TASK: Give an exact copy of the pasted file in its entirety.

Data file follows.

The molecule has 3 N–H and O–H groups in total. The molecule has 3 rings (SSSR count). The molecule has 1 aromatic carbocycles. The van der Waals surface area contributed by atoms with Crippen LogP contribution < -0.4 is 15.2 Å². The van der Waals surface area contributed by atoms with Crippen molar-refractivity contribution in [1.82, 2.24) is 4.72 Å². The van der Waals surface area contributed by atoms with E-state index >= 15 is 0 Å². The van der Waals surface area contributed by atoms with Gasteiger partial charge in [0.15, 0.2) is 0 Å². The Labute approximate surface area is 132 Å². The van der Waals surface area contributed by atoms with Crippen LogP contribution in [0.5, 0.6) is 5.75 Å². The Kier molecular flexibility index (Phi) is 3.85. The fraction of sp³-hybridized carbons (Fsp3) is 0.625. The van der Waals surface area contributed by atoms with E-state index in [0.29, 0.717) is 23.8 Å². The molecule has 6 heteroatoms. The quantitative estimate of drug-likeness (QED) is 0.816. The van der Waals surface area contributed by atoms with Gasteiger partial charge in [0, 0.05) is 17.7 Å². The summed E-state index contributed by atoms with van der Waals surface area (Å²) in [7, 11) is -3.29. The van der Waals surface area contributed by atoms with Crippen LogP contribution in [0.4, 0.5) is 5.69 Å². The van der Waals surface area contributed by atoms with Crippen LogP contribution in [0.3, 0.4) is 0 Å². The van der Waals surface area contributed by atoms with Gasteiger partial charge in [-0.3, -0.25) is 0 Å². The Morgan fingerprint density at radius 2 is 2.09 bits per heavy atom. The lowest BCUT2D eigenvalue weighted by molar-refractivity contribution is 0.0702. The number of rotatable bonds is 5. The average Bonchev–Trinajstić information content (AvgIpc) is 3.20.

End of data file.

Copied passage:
The molecule has 3 N–H and O–H groups in total. The molecule has 3 rings (SSSR count). The molecule has 1 aromatic carbocycles. The van der Waals surface area contributed by atoms with Crippen LogP contribution < -0.4 is 15.2 Å². The van der Waals surface area contributed by atoms with Crippen molar-refractivity contribution in [1.82, 2.24) is 4.72 Å². The van der Waals surface area contributed by atoms with E-state index >= 15 is 0 Å². The van der Waals surface area contributed by atoms with Gasteiger partial charge in [0.15, 0.2) is 0 Å². The Labute approximate surface area is 132 Å². The van der Waals surface area contributed by atoms with Crippen LogP contribution in [0.5, 0.6) is 5.75 Å². The Kier molecular flexibility index (Phi) is 3.85. The fraction of sp³-hybridized carbons (Fsp3) is 0.625. The van der Waals surface area contributed by atoms with E-state index in [0.29, 0.717) is 23.8 Å². The molecule has 6 heteroatoms. The quantitative estimate of drug-likeness (QED) is 0.816. The van der Waals surface area contributed by atoms with Gasteiger partial charge in [0, 0.05) is 17.7 Å². The summed E-state index contributed by atoms with van der Waals surface area (Å²) in [7, 11) is -3.29. The van der Waals surface area contributed by atoms with Crippen LogP contribution in [0.4, 0.5) is 5.69 Å². The van der Waals surface area contributed by atoms with Crippen LogP contribution in [0.3, 0.4) is 0 Å². The van der Waals surface area contributed by atoms with Gasteiger partial charge in [-0.3, -0.25) is 0 Å². The Morgan fingerprint density at radius 2 is 2.09 bits per heavy atom. The lowest BCUT2D eigenvalue weighted by molar-refractivity contribution is 0.0702. The number of rotatable bonds is 5. The average Bonchev–Trinajstić information content (AvgIpc) is 3.20.